And of all of that 15-20 minutes, the one that made no continuity sense whatsoever was the Doctor at a book shop visiting a writer called Verity Newsome who’d released a book called “The Journal of Impossible Things” that had been in her granadmother’s (Joan Redfern) possession since 1913. I got the gist of it, was aware of the book and the character of course, but what didn’t sit right was HOW on earth the Doctor knew to go to this particular bookshop and see Joan’s granddaughter. And apart from that, the Doctor wasn’t in love with Joan, his human self as John Smith was!!!

RTD you make me SSSOOO angry.

I just had to vent and air. I could write more, but I need time, so this is enough. Enough to express my anger and disappointment. I wanted so much more for David Tennant’s final scenes.

The one positive I can take from it is that DT’s demise was ultimately SO anticlimactic that it has actually made me genuinely excited about the new series and Matt Smith as Doctor Eleven.

I think in the end David was right to leave when he did. It *was* time. I am SO looking forward to what Steven Moffat is going to do with it.

Goodbye David and Doctor Ten, you were brilliant. RTD, f*ck off outta here! Go on, piss off to L.A. See if anyone will have you there. Good luck and don’t ever write sci-fi AGAIN!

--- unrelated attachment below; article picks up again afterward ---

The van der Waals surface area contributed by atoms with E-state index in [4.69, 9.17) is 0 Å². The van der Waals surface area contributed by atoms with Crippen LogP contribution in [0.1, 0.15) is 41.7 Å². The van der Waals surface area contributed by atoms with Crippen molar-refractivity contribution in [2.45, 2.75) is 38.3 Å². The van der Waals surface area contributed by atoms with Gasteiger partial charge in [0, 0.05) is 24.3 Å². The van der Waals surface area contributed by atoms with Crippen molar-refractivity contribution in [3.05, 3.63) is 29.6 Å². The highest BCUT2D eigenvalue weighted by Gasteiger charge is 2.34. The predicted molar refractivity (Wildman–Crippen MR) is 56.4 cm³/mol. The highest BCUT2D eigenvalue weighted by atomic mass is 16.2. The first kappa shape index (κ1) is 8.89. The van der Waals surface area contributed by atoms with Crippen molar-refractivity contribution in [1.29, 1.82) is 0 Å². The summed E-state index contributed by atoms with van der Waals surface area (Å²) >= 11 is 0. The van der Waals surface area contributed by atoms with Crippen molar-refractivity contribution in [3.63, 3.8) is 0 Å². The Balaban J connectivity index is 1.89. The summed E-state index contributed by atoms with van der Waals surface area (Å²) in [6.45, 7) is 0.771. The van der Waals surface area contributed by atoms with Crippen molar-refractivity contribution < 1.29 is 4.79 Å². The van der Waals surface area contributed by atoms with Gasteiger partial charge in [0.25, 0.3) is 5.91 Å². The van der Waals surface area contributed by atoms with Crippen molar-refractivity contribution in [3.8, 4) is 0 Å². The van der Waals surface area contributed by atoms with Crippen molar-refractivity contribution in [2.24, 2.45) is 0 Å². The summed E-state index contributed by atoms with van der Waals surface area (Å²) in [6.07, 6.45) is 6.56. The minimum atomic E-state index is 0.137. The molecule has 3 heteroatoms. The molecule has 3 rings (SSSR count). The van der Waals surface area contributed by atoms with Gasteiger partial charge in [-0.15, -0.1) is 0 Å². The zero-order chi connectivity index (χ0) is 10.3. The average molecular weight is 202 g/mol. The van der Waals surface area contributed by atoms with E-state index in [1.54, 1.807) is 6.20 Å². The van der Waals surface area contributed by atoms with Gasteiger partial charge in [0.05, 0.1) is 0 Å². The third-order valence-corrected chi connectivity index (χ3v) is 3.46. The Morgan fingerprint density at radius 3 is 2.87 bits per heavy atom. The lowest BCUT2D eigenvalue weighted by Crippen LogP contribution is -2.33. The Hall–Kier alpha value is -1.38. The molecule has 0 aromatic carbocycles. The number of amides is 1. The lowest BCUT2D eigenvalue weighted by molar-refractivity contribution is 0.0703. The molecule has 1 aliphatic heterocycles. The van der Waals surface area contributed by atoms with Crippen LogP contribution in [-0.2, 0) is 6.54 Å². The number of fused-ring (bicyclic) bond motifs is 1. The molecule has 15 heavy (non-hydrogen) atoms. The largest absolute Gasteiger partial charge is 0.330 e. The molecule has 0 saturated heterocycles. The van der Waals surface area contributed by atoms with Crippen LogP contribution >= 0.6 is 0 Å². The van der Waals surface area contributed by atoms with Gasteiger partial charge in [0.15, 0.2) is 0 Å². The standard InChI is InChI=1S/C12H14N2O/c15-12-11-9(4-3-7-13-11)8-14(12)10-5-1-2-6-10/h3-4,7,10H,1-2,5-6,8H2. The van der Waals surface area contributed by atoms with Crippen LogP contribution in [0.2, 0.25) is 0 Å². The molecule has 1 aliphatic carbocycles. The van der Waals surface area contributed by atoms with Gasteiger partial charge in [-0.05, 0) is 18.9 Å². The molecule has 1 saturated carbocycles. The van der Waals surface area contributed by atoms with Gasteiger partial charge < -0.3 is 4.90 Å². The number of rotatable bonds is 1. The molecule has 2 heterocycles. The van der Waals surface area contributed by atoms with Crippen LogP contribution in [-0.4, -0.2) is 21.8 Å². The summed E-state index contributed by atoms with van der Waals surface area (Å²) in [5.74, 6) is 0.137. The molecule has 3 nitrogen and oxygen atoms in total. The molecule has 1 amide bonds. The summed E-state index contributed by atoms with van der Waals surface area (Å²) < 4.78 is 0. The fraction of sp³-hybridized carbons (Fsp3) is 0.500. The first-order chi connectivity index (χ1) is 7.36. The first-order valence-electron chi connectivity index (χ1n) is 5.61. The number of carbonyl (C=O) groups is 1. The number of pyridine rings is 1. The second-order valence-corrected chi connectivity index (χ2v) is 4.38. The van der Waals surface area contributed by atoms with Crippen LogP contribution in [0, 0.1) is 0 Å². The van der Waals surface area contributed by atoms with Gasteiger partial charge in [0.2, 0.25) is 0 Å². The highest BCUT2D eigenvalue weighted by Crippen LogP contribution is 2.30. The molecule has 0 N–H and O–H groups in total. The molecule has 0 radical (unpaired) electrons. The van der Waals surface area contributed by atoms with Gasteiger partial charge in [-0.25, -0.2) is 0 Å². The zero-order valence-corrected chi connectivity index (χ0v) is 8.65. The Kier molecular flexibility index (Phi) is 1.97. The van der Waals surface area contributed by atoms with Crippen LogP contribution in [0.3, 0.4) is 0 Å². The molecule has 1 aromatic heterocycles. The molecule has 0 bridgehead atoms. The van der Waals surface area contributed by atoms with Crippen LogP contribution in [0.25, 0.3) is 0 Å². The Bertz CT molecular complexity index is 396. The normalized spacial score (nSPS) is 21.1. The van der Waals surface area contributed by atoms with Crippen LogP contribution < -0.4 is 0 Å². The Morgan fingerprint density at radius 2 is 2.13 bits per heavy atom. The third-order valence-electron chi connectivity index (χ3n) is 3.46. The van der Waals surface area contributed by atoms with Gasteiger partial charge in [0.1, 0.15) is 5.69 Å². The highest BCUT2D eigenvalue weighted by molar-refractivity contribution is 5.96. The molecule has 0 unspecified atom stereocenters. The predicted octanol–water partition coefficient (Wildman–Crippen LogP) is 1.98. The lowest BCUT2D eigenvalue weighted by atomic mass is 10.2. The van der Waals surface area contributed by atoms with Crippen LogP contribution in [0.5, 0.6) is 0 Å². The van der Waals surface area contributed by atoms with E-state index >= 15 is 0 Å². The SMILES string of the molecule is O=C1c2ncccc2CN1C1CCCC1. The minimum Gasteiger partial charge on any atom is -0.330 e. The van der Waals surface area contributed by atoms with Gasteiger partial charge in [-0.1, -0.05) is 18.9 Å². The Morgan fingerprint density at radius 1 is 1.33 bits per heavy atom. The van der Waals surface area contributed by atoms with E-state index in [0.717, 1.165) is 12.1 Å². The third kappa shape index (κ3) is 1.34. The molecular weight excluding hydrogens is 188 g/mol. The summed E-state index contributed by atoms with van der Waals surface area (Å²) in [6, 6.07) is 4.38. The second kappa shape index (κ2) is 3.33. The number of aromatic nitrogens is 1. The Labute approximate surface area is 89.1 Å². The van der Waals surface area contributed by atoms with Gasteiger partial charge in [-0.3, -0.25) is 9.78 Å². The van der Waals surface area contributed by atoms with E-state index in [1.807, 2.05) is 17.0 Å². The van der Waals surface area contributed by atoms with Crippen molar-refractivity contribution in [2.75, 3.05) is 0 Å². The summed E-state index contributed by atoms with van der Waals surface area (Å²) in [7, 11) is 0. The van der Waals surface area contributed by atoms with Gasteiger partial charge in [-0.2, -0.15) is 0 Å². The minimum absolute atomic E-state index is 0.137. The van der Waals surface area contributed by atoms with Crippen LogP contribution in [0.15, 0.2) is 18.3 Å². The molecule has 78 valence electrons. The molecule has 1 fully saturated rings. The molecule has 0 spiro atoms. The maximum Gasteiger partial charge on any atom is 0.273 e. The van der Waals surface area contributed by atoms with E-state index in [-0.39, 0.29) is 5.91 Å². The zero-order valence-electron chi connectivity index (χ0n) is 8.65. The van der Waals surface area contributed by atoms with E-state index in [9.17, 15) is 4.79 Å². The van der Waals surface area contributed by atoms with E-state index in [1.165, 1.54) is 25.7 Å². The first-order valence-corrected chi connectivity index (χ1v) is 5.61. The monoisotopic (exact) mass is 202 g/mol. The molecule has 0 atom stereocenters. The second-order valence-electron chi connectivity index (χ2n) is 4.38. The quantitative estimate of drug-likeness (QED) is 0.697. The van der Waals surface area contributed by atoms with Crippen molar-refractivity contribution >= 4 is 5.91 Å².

Thankfulness (Just For Today)

As there’s still a little of Thanksgiving left and I didn’t do the Fun Monday thing, I just want to list the things I am thankful for – TODAY. Aside from all the obvious things (family, friends, etc) I just want to count these in.

I am thankful that I have enough hair that when I got a “trim” earlier today (with Wahl hair trimmers) that, having had a number 3 setting trimmer used on me, I still have hair on my head (be it only 0.5 cm long!).

I am also thankful that I am alive another day (I think)…

Although sort of already mentioned, I am thankful for having Em and Chrissy in my life. They both make my day, in differing ways.

I am thankful for all my other peeps in my life too…

I am thankful I live in the western world and that the most stressing aspect of my day was having my hair cut too short and having to make white sauce from scratch.

I am thankful that I can read. I love my books and I doubt I’d enjoy listening to audio books as much if I only had hearing to rely on.

I am thankful for my eyes…

I am thankful for all my techno gizmos too.